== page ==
* 422 acres west of I-5 near exit 215;

* 437 acres a mile and a half north of Stanwood, five miles from I-5;

* 402 acres one mile west of Stanwood;

* 340 acres two miles north of Lake Stevens and south of Lake Cassidy;

* 367 acres bordering Snohomish on the northwest corner of U.S. 2 and Highway 9.

Each prospective site is described by geographic region and analyzed with maps, aerial photos and data on land costs, zoning and environmental constraints.

Photo renderings show buildings and an athletic field laid out on six of the locations.

All eight are privately owned land whose owners would need to be compensated. Owners of most of the properties were not contacted about their willingness to sell.

Everett officials caution that any siting discussions are preliminary, since no decision has been made whether to build a university or what kind should be built.

Those decisions are expected this year.

A $500,000 regional study done in 2006 for the state Higher Education Coordinating Board concluded residents of Snohomish, Island and Skagit counties need additional college options.

Gregoire wants to spend $2 million to determine by Dec. 1 what type of institution is needed and where it should go.

Snohomish and Island county legislators are divided on what they want in a university.

The four senators want a four-year university with a focus on science and technology similar to California’s polytechnic state universities in Pomona and San Luis Obispo. They are seeking $4 million in the budget to get the effort going.

Stephanson is working with Reps. Mike Sells, D-Everett, and Hans Dunshee, D-Snohomish, to launch a branch campus of the University of Washington.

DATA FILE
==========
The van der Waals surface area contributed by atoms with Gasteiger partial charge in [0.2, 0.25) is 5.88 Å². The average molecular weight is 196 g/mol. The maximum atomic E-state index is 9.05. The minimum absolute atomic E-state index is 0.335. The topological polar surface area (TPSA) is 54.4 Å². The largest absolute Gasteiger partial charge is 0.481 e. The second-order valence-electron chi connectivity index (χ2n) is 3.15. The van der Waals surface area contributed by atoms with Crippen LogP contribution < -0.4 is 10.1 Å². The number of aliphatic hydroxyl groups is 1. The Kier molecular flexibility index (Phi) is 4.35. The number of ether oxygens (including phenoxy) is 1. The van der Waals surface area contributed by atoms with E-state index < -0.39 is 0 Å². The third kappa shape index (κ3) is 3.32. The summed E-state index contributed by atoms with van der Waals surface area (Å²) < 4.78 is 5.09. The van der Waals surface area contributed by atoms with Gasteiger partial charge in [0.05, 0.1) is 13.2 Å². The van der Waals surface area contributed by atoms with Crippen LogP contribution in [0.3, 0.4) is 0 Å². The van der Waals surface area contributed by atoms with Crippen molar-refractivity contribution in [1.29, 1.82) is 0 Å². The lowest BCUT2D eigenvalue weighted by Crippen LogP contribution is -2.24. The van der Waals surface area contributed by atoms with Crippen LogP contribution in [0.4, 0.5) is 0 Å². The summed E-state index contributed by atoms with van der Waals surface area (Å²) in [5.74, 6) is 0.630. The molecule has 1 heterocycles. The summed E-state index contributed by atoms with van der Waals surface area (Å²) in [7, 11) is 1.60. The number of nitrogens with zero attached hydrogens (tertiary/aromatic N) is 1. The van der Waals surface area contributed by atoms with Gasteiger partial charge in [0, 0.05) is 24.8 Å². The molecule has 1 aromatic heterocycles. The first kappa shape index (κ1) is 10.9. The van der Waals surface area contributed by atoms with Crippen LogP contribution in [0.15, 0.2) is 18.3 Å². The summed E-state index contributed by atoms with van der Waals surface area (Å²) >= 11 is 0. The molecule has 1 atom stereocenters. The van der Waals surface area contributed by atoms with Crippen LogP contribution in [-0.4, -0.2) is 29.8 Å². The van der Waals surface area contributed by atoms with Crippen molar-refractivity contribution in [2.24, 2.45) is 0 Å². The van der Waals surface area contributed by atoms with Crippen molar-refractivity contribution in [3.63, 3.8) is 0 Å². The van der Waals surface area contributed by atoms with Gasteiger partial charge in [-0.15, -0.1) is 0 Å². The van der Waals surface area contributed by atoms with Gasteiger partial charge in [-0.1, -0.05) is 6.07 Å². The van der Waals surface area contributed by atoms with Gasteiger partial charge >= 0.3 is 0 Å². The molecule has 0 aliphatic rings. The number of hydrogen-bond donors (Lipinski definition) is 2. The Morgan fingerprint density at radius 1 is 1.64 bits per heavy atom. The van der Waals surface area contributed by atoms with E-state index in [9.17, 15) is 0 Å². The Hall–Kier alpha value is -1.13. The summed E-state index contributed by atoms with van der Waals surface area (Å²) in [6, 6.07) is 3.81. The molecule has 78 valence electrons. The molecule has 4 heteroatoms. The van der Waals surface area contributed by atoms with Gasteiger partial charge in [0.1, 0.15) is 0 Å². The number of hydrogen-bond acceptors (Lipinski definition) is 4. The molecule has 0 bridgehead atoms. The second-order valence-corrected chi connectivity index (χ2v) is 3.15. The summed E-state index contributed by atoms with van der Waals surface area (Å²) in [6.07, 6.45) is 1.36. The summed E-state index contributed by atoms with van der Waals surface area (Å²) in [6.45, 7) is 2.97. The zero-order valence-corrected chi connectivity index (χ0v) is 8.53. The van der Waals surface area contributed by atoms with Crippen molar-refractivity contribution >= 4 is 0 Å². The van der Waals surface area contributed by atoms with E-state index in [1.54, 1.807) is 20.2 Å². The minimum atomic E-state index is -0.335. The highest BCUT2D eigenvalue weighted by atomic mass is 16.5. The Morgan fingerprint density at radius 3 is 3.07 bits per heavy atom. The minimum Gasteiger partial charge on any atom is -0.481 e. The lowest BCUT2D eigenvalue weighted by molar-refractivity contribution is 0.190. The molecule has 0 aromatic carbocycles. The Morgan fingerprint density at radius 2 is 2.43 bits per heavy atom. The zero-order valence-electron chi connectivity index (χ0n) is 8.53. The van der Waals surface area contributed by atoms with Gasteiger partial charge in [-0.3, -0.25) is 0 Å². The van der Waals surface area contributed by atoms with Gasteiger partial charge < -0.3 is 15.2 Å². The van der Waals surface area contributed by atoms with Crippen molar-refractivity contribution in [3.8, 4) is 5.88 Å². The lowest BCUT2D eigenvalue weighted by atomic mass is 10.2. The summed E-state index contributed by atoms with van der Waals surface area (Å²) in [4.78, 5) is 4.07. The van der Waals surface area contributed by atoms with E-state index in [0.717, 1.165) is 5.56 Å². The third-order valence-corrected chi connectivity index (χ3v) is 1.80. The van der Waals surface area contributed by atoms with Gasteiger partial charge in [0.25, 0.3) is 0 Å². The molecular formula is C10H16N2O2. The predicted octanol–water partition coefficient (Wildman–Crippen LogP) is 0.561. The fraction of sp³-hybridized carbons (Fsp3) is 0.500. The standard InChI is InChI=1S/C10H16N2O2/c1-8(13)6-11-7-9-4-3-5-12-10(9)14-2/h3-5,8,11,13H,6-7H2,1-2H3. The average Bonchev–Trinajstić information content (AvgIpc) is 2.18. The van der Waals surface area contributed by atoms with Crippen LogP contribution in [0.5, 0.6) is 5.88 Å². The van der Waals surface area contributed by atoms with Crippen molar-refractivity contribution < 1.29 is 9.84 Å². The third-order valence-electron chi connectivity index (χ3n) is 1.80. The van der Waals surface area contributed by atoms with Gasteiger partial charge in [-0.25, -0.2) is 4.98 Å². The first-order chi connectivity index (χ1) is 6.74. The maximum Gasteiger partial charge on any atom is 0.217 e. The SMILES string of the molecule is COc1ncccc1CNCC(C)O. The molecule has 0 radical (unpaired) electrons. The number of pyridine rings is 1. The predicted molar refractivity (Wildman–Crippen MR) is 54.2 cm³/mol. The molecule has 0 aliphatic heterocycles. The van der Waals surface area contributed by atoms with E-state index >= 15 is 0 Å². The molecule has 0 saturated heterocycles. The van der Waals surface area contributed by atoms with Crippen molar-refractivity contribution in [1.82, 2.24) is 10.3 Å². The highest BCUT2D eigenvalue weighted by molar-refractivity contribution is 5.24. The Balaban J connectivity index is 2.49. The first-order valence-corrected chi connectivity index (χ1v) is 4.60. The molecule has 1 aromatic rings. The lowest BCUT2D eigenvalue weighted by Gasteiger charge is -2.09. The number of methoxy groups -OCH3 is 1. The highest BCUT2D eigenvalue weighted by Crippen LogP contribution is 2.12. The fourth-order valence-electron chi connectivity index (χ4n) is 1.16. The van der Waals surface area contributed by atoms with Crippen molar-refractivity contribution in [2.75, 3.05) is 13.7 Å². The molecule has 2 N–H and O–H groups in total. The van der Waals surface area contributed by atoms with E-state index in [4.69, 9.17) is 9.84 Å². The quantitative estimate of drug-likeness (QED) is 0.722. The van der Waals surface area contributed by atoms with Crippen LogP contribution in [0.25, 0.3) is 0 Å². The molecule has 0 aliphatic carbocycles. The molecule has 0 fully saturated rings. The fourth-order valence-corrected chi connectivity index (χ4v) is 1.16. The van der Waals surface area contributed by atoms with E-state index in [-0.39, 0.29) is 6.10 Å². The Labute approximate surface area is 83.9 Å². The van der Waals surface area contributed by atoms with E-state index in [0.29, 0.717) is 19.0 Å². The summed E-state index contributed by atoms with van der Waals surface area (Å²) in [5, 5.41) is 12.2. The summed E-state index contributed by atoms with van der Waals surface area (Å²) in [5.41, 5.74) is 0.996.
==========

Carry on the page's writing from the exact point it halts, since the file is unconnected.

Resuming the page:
Branch campuses, such as UW-Bothell, are geared for community college transfer students and are affiliated with an existing institution.

Constructing a new independent four-year university or a branch campus would cost about $285 million, according to the state study.

It estimated 300 acres would be needed for building a four-year public university capable of serving 8,000 students by 2025. The cost, based on the acreage and timeline, is projected at $25 million.

The state analysis did consider suitable areas for a college. Their conclusions differed from the county report because the two studies relied on different criteria.

The state study said the Everett and Marysville areas scored “much higher” than Arlington and Stanwood.

Its criteria included the percentage of residents within a 30-minute peak-hour commute; average miles per trip within the half-hour commute; access to utilities, services and mass transit; environmental conditions; and housing supply.

The county analysis considered a property’s accessibility by cars and transit; availability of buying and assembling parcels; projected costs of buying land; environmental constraints such as wetlands; zoning; and compliance with the Growth Management Act.

“The criteria used by the consultants were too narrow,” said Reardon, the Snohomish County executive. “It did not contain the most up-to-date information.”

Reporter Jerry Cornfield: 360-352-8623 or jcornfield@heraldnet.com.